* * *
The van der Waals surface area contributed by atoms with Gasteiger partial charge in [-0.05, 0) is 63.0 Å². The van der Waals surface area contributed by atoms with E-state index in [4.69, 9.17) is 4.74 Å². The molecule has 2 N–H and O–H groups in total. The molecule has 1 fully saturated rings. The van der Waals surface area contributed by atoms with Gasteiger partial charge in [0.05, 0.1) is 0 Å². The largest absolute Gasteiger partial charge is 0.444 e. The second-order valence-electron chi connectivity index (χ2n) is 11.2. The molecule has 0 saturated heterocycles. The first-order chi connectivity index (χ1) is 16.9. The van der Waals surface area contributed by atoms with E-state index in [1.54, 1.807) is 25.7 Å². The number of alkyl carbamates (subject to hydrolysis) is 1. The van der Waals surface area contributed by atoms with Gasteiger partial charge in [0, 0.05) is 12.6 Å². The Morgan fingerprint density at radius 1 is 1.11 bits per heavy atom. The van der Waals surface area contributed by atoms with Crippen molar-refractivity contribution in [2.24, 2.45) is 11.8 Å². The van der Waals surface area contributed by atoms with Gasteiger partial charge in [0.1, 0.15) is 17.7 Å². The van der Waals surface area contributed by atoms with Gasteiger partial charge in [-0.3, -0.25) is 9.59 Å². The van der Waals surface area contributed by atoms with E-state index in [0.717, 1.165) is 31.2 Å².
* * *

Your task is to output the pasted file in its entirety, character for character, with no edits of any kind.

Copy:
The van der Waals surface area contributed by atoms with Gasteiger partial charge in [-0.05, 0) is 63.0 Å². The van der Waals surface area contributed by atoms with E-state index in [4.69, 9.17) is 4.74 Å². The molecule has 2 N–H and O–H groups in total. The molecule has 1 fully saturated rings. The van der Waals surface area contributed by atoms with Gasteiger partial charge in [0.05, 0.1) is 0 Å². The largest absolute Gasteiger partial charge is 0.444 e. The second-order valence-electron chi connectivity index (χ2n) is 11.2. The molecule has 0 saturated heterocycles. The first-order chi connectivity index (χ1) is 16.9. The van der Waals surface area contributed by atoms with E-state index in [1.54, 1.807) is 25.7 Å². The number of alkyl carbamates (subject to hydrolysis) is 1. The van der Waals surface area contributed by atoms with Gasteiger partial charge in [0, 0.05) is 12.6 Å². The Morgan fingerprint density at radius 1 is 1.11 bits per heavy atom. The van der Waals surface area contributed by atoms with Crippen molar-refractivity contribution in [2.24, 2.45) is 11.8 Å². The van der Waals surface area contributed by atoms with Gasteiger partial charge in [0.1, 0.15) is 17.7 Å². The van der Waals surface area contributed by atoms with Gasteiger partial charge in [-0.3, -0.25) is 9.59 Å². The van der Waals surface area contributed by atoms with E-state index in [0.717, 1.165) is 31.2 Å².